Every visit details out popular tales woven around the sacred site, provides a description of nearby villages, and prevailing social conditions. The seemingly incongruous accounts of travel shape up as we read a detailed account of Miran Pir shrine, Karachi.
We understand that the word 'Sita' used in the title is only metaphorical as the author compares Miran Pir to Sita in Bala Kand of Ramayana. Much like how a chasm in the Earth opened in front of Sita and welcomed her and closed over her head; Miran Pir was also swallowed by the Earth as she prayed to save her dignity.
Women from different countries come here for a sacred thread and some clay, with the hope that water from Shah Pari will cure their children. Their resolute faith keeps the shrine's caretakers going about their chores with a smile even when they are on the verge of giving up on life and living.
In search of Sati and Sita
"That is how a young woman's body was, a pot made of unbaked clay that had to spin, spin, spin before it was emptied of its milk- before the clay pot , like the body, fell , turned to dust. " (as quoted in the book)
The author's spiritual excursions take her to shrines in Thatta in Sindh, to the hill of Makli, to shrines of Sheik Ali, Satiyan Bibi, as far as Khuzdar in Balochistan to the shrine of Shah Noorani.
She worships the seven sisters, the Satiyan who fled the clutches of evils that accosted them and prayed for the earth to consume them at Mai Mithi in Tharparkar, east of Karachi, very close to the Indian border.
Every where she encounters women who cannot leave their homes without a male company making a difficult pilgrimage alone. She delves into many life stories that render a plain fact - many women led and lead lives worse than a caged bird.
Analysis and Recommendation
Sita under the Crescent Moon, a work of non fiction centered on travel to spiritual sites, provides information on local folklore, socio-economic conditions in a region with few details from contemporary political history. Through a kaleidoscope of all elements mentioned above, the book gives a voice to women who want nothing, who have nothing and for whom nothing is everything.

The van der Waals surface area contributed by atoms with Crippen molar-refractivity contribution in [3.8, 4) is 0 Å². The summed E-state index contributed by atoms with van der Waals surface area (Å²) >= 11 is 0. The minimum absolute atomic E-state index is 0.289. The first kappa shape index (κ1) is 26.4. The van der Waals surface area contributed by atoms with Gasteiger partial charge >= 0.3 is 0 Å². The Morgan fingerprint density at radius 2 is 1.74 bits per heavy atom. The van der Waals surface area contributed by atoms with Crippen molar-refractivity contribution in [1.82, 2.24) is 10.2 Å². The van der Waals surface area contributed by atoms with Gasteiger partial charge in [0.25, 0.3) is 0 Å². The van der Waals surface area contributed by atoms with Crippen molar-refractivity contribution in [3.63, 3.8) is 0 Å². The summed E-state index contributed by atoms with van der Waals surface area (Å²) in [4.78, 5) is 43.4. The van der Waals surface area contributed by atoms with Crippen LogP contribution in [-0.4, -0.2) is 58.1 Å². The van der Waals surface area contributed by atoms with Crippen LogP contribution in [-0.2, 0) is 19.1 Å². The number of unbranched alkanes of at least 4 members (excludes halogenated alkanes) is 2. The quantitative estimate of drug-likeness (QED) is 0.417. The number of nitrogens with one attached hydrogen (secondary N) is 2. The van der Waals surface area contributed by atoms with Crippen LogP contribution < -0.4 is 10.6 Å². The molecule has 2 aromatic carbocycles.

The read definitely gets cumbersome at places with information overload. Accounts of women's strife and girls possessed by spirits though elicit empathy get trite with repetition, A rudimentary map behind the covers of the book does minimal justice for the scale of travel undertaken. Few photographs from shrine visits and of locals would have illuminated this work of reportage better.
Nevertheless, the epilogue of the book written by the author's friend provides reasons why one should read this book. The author's painstaking efforts over three years to give voice to the women who would never be heard or allowed to speak undertaking extensive travel alone to the most remote and dangerous locations in Pakistan is highly laudable.
In small parts, the book also serves as the author's memoir, of her childhood days largely. From a simple, curious girl to a brave writer, her life was one truncated too soon. This book serves as a testament to her passion for writing and sacrifices that life demands ruthlessly at times. In a way, she too reminds us of Sati or Sita, under the crescent moon.
3.5 stars - Buy a copy and assimilate this work slowly.
The author's stories as a journalist -
- Missing Daughters of Pakistan - https://herald.dawn.com/news/1153516
- A Hindu Pilgrimage in Pakistan - https://roadsandkingdoms.com/2016/a-hindu-pilgrimage-in-pakistan/